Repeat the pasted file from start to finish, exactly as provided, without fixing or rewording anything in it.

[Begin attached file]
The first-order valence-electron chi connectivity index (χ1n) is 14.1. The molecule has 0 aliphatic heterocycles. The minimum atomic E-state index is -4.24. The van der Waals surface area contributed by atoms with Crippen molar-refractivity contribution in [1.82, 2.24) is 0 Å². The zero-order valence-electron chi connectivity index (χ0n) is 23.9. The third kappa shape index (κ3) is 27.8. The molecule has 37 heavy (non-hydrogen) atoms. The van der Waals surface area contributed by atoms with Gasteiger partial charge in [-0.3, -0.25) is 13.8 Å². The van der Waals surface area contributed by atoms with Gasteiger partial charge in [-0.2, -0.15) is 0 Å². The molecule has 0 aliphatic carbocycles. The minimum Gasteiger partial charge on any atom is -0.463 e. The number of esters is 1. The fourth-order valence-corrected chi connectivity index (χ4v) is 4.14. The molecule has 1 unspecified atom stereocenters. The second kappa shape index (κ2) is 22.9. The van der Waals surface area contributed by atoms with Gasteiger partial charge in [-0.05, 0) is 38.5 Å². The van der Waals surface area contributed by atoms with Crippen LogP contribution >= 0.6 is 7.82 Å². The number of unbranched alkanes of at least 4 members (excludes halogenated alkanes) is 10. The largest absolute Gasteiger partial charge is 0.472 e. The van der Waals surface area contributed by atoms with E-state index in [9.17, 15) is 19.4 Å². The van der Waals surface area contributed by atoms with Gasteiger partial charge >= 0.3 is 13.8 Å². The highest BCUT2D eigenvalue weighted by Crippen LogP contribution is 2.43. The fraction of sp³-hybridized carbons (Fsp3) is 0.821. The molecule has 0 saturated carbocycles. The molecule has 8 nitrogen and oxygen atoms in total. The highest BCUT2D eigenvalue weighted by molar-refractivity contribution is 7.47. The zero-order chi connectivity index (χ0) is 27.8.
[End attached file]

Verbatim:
The first-order valence-electron chi connectivity index (χ1n) is 14.1. The molecule has 0 aliphatic heterocycles. The minimum atomic E-state index is -4.24. The van der Waals surface area contributed by atoms with Crippen molar-refractivity contribution in [1.82, 2.24) is 0 Å². The zero-order valence-electron chi connectivity index (χ0n) is 23.9. The third kappa shape index (κ3) is 27.8. The molecule has 37 heavy (non-hydrogen) atoms. The van der Waals surface area contributed by atoms with Gasteiger partial charge in [-0.3, -0.25) is 13.8 Å². The van der Waals surface area contributed by atoms with Gasteiger partial charge in [-0.2, -0.15) is 0 Å². The molecule has 0 aliphatic carbocycles. The minimum Gasteiger partial charge on any atom is -0.463 e. The number of esters is 1. The fourth-order valence-corrected chi connectivity index (χ4v) is 4.14. The molecule has 1 unspecified atom stereocenters. The second kappa shape index (κ2) is 22.9. The van der Waals surface area contributed by atoms with Gasteiger partial charge in [-0.05, 0) is 38.5 Å². The van der Waals surface area contributed by atoms with Crippen LogP contribution >= 0.6 is 7.82 Å². The number of unbranched alkanes of at least 4 members (excludes halogenated alkanes) is 10. The largest absolute Gasteiger partial charge is 0.472 e. The van der Waals surface area contributed by atoms with E-state index in [9.17, 15) is 19.4 Å². The van der Waals surface area contributed by atoms with Gasteiger partial charge >= 0.3 is 13.8 Å². The highest BCUT2D eigenvalue weighted by Crippen LogP contribution is 2.43. The fraction of sp³-hybridized carbons (Fsp3) is 0.821. The molecule has 0 saturated carbocycles. The molecule has 8 nitrogen and oxygen atoms in total. The highest BCUT2D eigenvalue weighted by molar-refractivity contribution is 7.47. The zero-order chi connectivity index (χ0) is 27.8.